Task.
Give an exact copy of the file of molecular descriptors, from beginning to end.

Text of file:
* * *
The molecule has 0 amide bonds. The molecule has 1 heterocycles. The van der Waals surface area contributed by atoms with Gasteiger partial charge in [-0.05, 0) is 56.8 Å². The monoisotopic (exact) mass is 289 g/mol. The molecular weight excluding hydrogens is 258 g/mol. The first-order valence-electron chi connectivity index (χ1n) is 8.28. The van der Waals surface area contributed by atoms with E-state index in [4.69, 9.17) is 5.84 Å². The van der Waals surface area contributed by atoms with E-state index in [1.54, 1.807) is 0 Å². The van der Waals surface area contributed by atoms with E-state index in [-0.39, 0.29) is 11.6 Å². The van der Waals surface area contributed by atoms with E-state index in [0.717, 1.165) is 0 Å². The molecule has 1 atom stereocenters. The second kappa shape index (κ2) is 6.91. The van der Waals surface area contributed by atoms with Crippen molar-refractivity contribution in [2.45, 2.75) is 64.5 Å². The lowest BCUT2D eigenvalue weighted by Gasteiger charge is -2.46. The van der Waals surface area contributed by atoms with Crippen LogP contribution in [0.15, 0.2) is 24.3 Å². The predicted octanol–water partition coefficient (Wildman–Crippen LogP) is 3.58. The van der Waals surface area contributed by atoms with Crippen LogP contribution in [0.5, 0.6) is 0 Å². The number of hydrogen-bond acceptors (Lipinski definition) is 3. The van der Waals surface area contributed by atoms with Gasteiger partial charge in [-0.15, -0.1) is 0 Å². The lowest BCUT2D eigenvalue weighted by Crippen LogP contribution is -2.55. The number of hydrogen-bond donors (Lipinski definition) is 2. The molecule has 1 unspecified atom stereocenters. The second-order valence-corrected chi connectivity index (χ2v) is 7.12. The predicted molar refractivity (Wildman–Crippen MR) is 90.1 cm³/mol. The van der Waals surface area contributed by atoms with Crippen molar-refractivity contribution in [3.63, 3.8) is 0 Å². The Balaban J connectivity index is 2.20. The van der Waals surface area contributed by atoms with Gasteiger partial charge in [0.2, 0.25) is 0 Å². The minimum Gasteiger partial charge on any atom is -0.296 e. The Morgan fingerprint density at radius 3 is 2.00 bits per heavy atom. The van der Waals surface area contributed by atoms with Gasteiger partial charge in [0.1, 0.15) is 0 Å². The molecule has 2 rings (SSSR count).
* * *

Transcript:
The molecule has 0 amide bonds. The molecule has 1 heterocycles. The van der Waals surface area contributed by atoms with Gasteiger partial charge in [-0.05, 0) is 56.8 Å². The monoisotopic (exact) mass is 289 g/mol. The molecular weight excluding hydrogens is 258 g/mol. The first-order valence-electron chi connectivity index (χ1n) is 8.28. The van der Waals surface area contributed by atoms with E-state index in [4.69, 9.17) is 5.84 Å². The van der Waals surface area contributed by atoms with E-state index in [1.54, 1.807) is 0 Å². The van der Waals surface area contributed by atoms with E-state index in [-0.39, 0.29) is 11.6 Å². The van der Waals surface area contributed by atoms with E-state index in [0.717, 1.165) is 0 Å². The molecule has 1 atom stereocenters. The second kappa shape index (κ2) is 6.91. The van der Waals surface area contributed by atoms with Crippen molar-refractivity contribution in [2.45, 2.75) is 64.5 Å². The lowest BCUT2D eigenvalue weighted by Gasteiger charge is -2.46. The van der Waals surface area contributed by atoms with Crippen LogP contribution in [0.15, 0.2) is 24.3 Å². The predicted octanol–water partition coefficient (Wildman–Crippen LogP) is 3.58. The van der Waals surface area contributed by atoms with Crippen LogP contribution in [0.5, 0.6) is 0 Å². The number of hydrogen-bond acceptors (Lipinski definition) is 3. The van der Waals surface area contributed by atoms with Gasteiger partial charge in [-0.15, -0.1) is 0 Å². The lowest BCUT2D eigenvalue weighted by Crippen LogP contribution is -2.55. The number of hydrogen-bond donors (Lipinski definition) is 2. The molecule has 1 unspecified atom stereocenters. The second-order valence-corrected chi connectivity index (χ2v) is 7.12. The predicted molar refractivity (Wildman–Crippen MR) is 90.1 cm³/mol. The van der Waals surface area contributed by atoms with Crippen molar-refractivity contribution in [3.63, 3.8) is 0 Å². The Balaban J connectivity index is 2.20. The van der Waals surface area contributed by atoms with Gasteiger partial charge in [0.2, 0.25) is 0 Å². The minimum Gasteiger partial charge on any atom is -0.296 e. The Morgan fingerprint density at radius 3 is 2.00 bits per heavy atom. The van der Waals surface area contributed by atoms with Gasteiger partial charge in [0.1, 0.15) is 0 Å². The molecule has 2 rings (SSSR count).